Friday, October 29, 2021 (2am AEST, 4am NZST)

Abstract: tba


Katherine Stange, tba
(University of Colorado, Boulder)


Thursday, November 4, 2021 (8am PDT, 11am EDT, 4pm BST, 5pm CEST, 6pm Israel Daylight Time, 9:30pm Indian Standard Time)
Friday, November 5, 2021 (12am CST, 3am AEST, 5am NZST)

Abstract: tba


Avi Wigderson, Randomness
(Institute for Advanced Study)


Thursday, November 11, 2021 (8am PDT, 11am EDT, 4pm BST, 5pm CEST, 6pm Israel Daylight Time, 9:30pm Indian Standard Time)
Friday, November 12, 2021 (12am CST, 3am AEST, 5am NZST)

Abstract: Is the universe inherently deterministic or probabilistic? Perhaps more importantly - can we tell the difference between the two?

Humanity has pondered the meaning and utility of randomness for millennia.

There is a remarkable variety of ways in which we utilize perfect coin tosses to our advantage: in statistics, cryptography, game theory, algorithms, gambling... Indeed, randomness seems indispensable! Which of these applications survive if the universe had no (accessible) randomness in it at all? Which of them survive if only poor quality randomness is available, e.g. that arises from somewhat "unpredictable" phenomena like the weather or the stock market?

A computational theory of randomness, developed in the past several decades, reveals (perhaps counter-intuitively) that very little is lost in such deterministic or weakly random worlds. In the talk I'll explain the main ideas and results of this theory, notions of pseudo-randomness, and connections to computational intractability.

It is interesting that Number Theory played an important role throughout this development. It supplied problems whose algorithmic solution make randomness seem powerful, problems for which randomness can be eliminated from such solutions, and problems where the power of randomness remains a major challenge for computational complexity theorists and mathematicians. I will use these problems (and others) to demonstrate aspects of this theory.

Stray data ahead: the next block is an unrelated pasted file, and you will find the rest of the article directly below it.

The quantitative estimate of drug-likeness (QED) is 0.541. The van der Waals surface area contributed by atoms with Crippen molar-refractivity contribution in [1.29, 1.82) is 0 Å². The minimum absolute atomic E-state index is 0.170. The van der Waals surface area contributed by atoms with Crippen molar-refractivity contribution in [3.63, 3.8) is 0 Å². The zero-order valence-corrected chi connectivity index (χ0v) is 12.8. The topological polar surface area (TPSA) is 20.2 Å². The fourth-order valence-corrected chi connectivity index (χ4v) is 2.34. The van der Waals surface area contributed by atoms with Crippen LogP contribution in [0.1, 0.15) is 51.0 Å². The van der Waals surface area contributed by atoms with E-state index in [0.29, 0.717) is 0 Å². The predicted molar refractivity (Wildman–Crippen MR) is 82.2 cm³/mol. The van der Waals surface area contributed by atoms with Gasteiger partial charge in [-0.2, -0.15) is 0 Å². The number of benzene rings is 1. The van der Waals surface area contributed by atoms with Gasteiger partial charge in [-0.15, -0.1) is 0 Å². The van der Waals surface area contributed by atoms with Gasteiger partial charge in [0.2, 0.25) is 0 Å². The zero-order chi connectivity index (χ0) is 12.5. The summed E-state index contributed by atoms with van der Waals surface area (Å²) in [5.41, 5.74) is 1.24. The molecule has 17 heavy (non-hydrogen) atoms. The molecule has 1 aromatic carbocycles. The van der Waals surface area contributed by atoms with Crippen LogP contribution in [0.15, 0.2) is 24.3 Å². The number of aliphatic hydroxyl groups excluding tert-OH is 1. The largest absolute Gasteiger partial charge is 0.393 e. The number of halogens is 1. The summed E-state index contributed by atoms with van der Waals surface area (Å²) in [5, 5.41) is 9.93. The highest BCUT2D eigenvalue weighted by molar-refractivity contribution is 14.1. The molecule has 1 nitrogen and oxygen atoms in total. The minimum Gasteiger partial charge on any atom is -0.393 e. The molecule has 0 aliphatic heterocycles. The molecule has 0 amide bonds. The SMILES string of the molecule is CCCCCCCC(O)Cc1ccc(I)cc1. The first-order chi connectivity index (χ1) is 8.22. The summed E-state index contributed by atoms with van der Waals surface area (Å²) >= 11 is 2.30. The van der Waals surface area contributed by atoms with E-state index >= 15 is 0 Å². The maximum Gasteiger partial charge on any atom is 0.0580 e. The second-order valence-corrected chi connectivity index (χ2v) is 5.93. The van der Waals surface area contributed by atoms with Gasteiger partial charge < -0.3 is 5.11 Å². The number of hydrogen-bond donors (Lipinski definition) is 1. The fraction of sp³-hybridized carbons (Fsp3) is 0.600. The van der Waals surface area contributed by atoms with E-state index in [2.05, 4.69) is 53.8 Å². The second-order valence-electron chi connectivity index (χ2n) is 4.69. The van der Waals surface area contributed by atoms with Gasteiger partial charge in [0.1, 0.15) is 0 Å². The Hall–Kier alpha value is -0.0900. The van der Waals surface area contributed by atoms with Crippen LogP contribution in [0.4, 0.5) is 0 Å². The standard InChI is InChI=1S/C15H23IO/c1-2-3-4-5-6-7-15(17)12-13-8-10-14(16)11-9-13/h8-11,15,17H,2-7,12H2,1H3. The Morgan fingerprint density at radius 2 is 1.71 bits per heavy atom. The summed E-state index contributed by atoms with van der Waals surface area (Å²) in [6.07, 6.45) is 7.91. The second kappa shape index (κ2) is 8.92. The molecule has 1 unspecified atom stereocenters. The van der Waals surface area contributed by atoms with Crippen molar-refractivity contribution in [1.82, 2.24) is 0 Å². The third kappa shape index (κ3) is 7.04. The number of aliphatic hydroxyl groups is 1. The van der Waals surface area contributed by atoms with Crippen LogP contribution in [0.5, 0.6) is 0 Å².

Myrto Mavraki, tba
(Harvard University)


Thursday, November 18, 2021 (8am PDT, 11am EDT, 4pm BST, 5pm CEST, 6pm Israel Daylight Time, 9:30pm Indian Standard Time)
Friday, November 19, 2021 (12am CST, 3am AEST, 5am NZST)

Abstract: tba


Alexei Skorobogatov, tba
(Imperial College London)


Thursday, November 25, 2021 (8am PDT, 11am EDT, 4pm BST, 5pm CEST, 6pm Israel Daylight Time, 9:30pm Indian Standard Time)
Friday, November 26, 2021 (12am CST, 3am AEST, 5am NZST)

Abstract: tba


Kiran Kedlaya, tba
(University of California San Diego)


Thursday, December 2, 2021 (8am PDT, 11am EDT, 4pm BST, 5pm CEST, 6pm Israel Daylight Time, 9:30pm Indian Standard Time)
Friday, December 3, 2021 (12am CST, 3am AEST, 5am NZST)

Abstract: tba


Samir Siksek, tba
(University of Warwick)


Thursday, December 9, 2021 (8am PDT, 11am EDT, 4pm BST, 5pm CEST, 6pm Israel Daylight Time, 9:30pm Indian Standard Time)
Friday, December 10, 2021 (12am CST, 3am AEST, 5am NZST)

Abstract: tba


Sarah Zerbes, tba
(University College London, UK)


Thursday, December 16, 2021 (8am PDT, 11am EDT, 4pm BST, 5pm CEST, 6pm Israel Daylight Time, 9:30pm Indian Standard Time)
Friday, December 17, 2021 (12am CST, 3am AEST, 5am NZST)

Abstract: tba


Péter Varjú, tba
(University of Cambridge)


Thursday, January 13, 2022 (8am PDT, 11am EDT, 4pm BST, 5pm CEST, 6pm Israel Daylight Time, 9:30pm Indian Standard Time)
Friday, January 14, 2022 (12am CST, 3am AEST, 5am NZST)

Abstract: tba


Sponsors:

We gratefully acknowledge the generous support of:

  • University of Basel (financial support, zoom licence)

  • Max Planck Institute for Mathematics (zoom licence, 2020)

  • University of New South Wales (zoom licence)